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ISKCON News: ISKCON Joins Mummers Parade

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ISKCON News - New LogoA brief look at the worldwide activities of the International Society for Krishna Consciousness

ISKCON Joins “Mummers’ Parade”

With roots in pre-colonial America, Philadelphia’s New Year’s Day Mummers’ Parade of elaborately costumed string bands and colorful floats has been a city-sponsored classic since 1901. This year’s parade was certainly unique for Krishna and Arjuna were there, the Supreme Personality of Godhead Himself along with His most heroic devotee, riding on their chariot surrounded by chanting, dancing Hare Krishna devotees. Televised live during the parade and highlighted on the evening news, the prizewinning Krishna chariot and marchers were the result of a joint effort by ISKCON and the Charles Klein New Year’s Association, a famous Mummers’ Parade marching club of over sixty years’ standing.

When the members of the Klein club saw ISKCON’s Ratha-yatra parade in Philadelphia last year, they marveled at the spontaneous joy and enthusiasm it generated. They immediately called ISKCON’s Philadelphia temple to find out how they could create at the Mummers’ Parade the same surcharged atmosphere and spirit they felt at Ratha-yatra. “They contacted me, wanting to make their Mummers’ Parade theme ‘Hare Krishna,’ ” explained Philadelphia temple president Rabindra Svarupa dasa Adhikari. “They asked our advice and participation in the parade.”

The Klein Club then designed and built a dazzling sixteen-foot yellow and red chariot, complete with canopy and “drawn” by three life-size white horses. The chariot was designed and decorated according to the famous Krishna and Arjuna painting on the cover of Bhagavad-gita As It Is. In addition, the Republican party donated a large white elephant mounted on wheels, which was later draped with a crimson Hare Krishna banner.

On the day of the parade, the magnificent chariot, carrying a beautifully dressed Krishna and Arjuna, preceded by the elephant, and surrounded by a jubilant mass of singing and dancing devotees, rolled up Broad Street in central Philadelphia. The transcendental spectacle won a parade prize as well as live television coverage. In addition, the official program magazine of the Mummers’ Parade featured a three-hundred-word description of Lord Krishna’s appearance in this material world five thousand years ago. Explaining how Krishna carried out His divine mission of protecting the pious and annihilating the unrighteous on the Battlefield of Kuruksetra, the official statement, which was later read on television, concluded: “So chant along with us Hare Krishna, Hare Krishna, Krishna Krishna, Hare Hare/ Hare Rama, Hare Rama, Rama Rama, Hare Hare as this great moment in ancient India is relived today here on Broad Street. Hare Krishna!”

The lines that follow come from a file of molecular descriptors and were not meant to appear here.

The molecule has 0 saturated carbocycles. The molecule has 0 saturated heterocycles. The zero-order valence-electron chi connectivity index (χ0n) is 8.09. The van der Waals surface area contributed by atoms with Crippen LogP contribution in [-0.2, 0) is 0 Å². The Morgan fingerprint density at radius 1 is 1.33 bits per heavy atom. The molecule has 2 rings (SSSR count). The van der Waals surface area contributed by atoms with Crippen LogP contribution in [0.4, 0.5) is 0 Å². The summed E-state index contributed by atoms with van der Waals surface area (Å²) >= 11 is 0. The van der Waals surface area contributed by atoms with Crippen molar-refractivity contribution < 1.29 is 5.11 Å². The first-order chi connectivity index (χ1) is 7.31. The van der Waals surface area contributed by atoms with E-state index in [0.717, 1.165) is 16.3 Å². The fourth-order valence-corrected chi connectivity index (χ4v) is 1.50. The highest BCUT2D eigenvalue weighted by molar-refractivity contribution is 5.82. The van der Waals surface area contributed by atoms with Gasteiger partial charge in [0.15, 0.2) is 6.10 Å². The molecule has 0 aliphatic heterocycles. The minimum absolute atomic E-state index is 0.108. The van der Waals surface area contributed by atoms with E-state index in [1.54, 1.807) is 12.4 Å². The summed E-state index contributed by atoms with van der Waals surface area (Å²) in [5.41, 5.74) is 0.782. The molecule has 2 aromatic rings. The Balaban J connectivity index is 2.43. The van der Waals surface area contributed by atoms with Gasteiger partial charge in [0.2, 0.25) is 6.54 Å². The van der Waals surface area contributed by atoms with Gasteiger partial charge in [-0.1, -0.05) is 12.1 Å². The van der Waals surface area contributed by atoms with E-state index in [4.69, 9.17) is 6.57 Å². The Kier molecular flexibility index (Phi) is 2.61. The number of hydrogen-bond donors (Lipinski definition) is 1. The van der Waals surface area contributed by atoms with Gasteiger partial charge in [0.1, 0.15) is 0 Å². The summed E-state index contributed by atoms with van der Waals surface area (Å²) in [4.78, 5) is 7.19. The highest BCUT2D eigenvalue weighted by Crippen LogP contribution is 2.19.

Farm News – Mississippi Farm Flourishing

“Everything in Krishna consciousness is always increasing,” goes a favorite ISKCON saying, and the New Orleans temple farm in Carriere, Mississippi, proves the point. Temple leaders are negotiating the purchase of an additional two hundred fifty acres of land, which will expand the Deep South farm community to well over four hundred acres.

Lots of hard work in the spirit of devotion to Krishna has produced bountiful results from the fertile Gulf Coast soil. For example, last fall the farm’s three acres of sugarcane provided one hundred gallons of syrup. Right now, thirteen hundred strawberry plants are sitting in a one-acre garden, and, in a poor year for pecans, devotees still harvested over two hundred gallons of the nutritious nuts from twenty trees.

In addition, forty acres of winter rye grass is helping to nurture a herd of forty-one cows, calves, and bulls. “Here at the farm we produce all the milk, curd, butter, ghee, and cream our temple in New Orleans needs—and then some!” said temple and farm president Nityananda dasa Adhikari. Having just constructed a milking house adjacent to the farm’s twin seventy-foot silos, the New Orleans devotees are presently getting thirty-five gallons of milk a day from sixteen cows.

But the heavy construction begins in the spring, when a hilltop temple overlooking all the surrounding countryside is due to be built. The worship room will be seventy by fifty feet, with a split-level floor and a balcony, and above this will be a large feasting hall. Nityananda dasa invites other ISKCON devotees as well as interested visitors to come to Carriere and take advantage of Krishna consciousness in a rural setting.

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